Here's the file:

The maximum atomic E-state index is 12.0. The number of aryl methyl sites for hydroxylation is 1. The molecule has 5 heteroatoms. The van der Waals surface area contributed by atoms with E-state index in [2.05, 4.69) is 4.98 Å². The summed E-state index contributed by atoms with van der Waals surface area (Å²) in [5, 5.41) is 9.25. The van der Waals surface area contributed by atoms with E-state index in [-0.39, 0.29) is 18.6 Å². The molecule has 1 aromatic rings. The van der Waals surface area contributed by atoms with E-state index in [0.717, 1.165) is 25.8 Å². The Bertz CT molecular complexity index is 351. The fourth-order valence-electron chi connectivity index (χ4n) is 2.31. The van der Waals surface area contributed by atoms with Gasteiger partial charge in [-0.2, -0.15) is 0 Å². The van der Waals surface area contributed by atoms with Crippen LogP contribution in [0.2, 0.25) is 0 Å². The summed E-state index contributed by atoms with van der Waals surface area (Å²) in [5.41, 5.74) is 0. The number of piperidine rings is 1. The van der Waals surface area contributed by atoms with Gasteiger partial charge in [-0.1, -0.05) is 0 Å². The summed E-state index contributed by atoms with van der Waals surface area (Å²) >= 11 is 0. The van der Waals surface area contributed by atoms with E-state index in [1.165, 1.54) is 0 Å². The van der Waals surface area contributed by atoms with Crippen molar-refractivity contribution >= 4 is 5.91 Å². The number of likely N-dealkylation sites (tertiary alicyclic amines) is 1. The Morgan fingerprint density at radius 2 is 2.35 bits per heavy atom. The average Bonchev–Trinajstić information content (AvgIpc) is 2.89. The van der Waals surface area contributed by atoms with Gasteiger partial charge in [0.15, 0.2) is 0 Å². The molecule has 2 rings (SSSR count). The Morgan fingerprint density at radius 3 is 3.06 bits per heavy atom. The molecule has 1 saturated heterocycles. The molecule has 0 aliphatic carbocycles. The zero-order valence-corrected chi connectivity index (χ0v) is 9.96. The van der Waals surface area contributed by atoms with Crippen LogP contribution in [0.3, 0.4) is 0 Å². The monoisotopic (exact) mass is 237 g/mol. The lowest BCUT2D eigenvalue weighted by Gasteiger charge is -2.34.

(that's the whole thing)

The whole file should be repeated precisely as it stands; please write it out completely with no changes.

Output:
The maximum atomic E-state index is 12.0. The number of aryl methyl sites for hydroxylation is 1. The molecule has 5 heteroatoms. The van der Waals surface area contributed by atoms with E-state index in [2.05, 4.69) is 4.98 Å². The summed E-state index contributed by atoms with van der Waals surface area (Å²) in [5, 5.41) is 9.25. The van der Waals surface area contributed by atoms with E-state index in [-0.39, 0.29) is 18.6 Å². The molecule has 1 aromatic rings. The van der Waals surface area contributed by atoms with E-state index in [0.717, 1.165) is 25.8 Å². The Bertz CT molecular complexity index is 351. The fourth-order valence-electron chi connectivity index (χ4n) is 2.31. The van der Waals surface area contributed by atoms with Gasteiger partial charge in [-0.2, -0.15) is 0 Å². The van der Waals surface area contributed by atoms with Crippen LogP contribution in [0.2, 0.25) is 0 Å². The summed E-state index contributed by atoms with van der Waals surface area (Å²) in [5.41, 5.74) is 0. The number of piperidine rings is 1. The van der Waals surface area contributed by atoms with Gasteiger partial charge in [-0.1, -0.05) is 0 Å². The summed E-state index contributed by atoms with van der Waals surface area (Å²) >= 11 is 0. The van der Waals surface area contributed by atoms with E-state index in [1.165, 1.54) is 0 Å². The van der Waals surface area contributed by atoms with Crippen molar-refractivity contribution >= 4 is 5.91 Å². The number of likely N-dealkylation sites (tertiary alicyclic amines) is 1. The Morgan fingerprint density at radius 2 is 2.35 bits per heavy atom. The average Bonchev–Trinajstić information content (AvgIpc) is 2.89. The van der Waals surface area contributed by atoms with Gasteiger partial charge in [0.15, 0.2) is 0 Å². The molecule has 2 rings (SSSR count). The Morgan fingerprint density at radius 3 is 3.06 bits per heavy atom. The molecule has 1 saturated heterocycles. The molecule has 0 aliphatic carbocycles. The zero-order valence-corrected chi connectivity index (χ0v) is 9.96. The van der Waals surface area contributed by atoms with Crippen LogP contribution in [0.3, 0.4) is 0 Å². The monoisotopic (exact) mass is 237 g/mol. The lowest BCUT2D eigenvalue weighted by Gasteiger charge is -2.34.